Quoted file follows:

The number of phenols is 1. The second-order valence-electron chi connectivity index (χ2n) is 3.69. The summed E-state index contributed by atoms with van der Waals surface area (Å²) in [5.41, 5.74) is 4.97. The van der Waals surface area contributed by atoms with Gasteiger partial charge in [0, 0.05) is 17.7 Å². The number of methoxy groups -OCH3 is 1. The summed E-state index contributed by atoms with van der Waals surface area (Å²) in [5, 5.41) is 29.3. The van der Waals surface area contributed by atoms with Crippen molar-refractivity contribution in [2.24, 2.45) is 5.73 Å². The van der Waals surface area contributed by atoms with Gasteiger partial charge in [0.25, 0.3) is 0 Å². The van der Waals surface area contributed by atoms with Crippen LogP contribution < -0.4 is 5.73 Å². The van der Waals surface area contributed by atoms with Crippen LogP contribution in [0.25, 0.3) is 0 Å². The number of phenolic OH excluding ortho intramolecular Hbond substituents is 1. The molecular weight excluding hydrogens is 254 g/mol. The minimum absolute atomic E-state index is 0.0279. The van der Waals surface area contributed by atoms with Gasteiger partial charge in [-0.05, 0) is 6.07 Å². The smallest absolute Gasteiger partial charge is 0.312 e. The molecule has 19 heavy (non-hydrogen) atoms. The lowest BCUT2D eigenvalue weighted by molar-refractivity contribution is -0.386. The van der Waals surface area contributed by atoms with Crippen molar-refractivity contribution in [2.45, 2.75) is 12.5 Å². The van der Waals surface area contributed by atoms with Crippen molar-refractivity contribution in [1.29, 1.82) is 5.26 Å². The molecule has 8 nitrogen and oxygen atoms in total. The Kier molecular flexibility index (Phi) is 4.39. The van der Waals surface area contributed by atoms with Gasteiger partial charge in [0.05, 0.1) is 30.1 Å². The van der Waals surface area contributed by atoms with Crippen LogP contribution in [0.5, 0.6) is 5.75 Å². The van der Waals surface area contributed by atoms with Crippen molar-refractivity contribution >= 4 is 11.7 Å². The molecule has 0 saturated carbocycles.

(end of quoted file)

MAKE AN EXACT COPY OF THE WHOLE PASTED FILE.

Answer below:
The number of phenols is 1. The second-order valence-electron chi connectivity index (χ2n) is 3.69. The summed E-state index contributed by atoms with van der Waals surface area (Å²) in [5.41, 5.74) is 4.97. The van der Waals surface area contributed by atoms with Gasteiger partial charge in [0, 0.05) is 17.7 Å². The number of methoxy groups -OCH3 is 1. The summed E-state index contributed by atoms with van der Waals surface area (Å²) in [5, 5.41) is 29.3. The van der Waals surface area contributed by atoms with Crippen molar-refractivity contribution in [2.24, 2.45) is 5.73 Å². The van der Waals surface area contributed by atoms with Gasteiger partial charge in [0.25, 0.3) is 0 Å². The van der Waals surface area contributed by atoms with Crippen LogP contribution < -0.4 is 5.73 Å². The van der Waals surface area contributed by atoms with Crippen LogP contribution in [0.25, 0.3) is 0 Å². The number of phenolic OH excluding ortho intramolecular Hbond substituents is 1. The molecular weight excluding hydrogens is 254 g/mol. The minimum absolute atomic E-state index is 0.0279. The van der Waals surface area contributed by atoms with Gasteiger partial charge in [-0.05, 0) is 6.07 Å². The smallest absolute Gasteiger partial charge is 0.312 e. The molecule has 19 heavy (non-hydrogen) atoms. The lowest BCUT2D eigenvalue weighted by molar-refractivity contribution is -0.386. The van der Waals surface area contributed by atoms with Crippen molar-refractivity contribution in [2.45, 2.75) is 12.5 Å². The van der Waals surface area contributed by atoms with Crippen molar-refractivity contribution in [1.29, 1.82) is 5.26 Å². The molecule has 8 nitrogen and oxygen atoms in total. The Kier molecular flexibility index (Phi) is 4.39. The van der Waals surface area contributed by atoms with Gasteiger partial charge in [0.05, 0.1) is 30.1 Å². The van der Waals surface area contributed by atoms with Crippen LogP contribution in [0.5, 0.6) is 5.75 Å². The van der Waals surface area contributed by atoms with Crippen molar-refractivity contribution >= 4 is 11.7 Å². The molecule has 0 saturated carbocycles.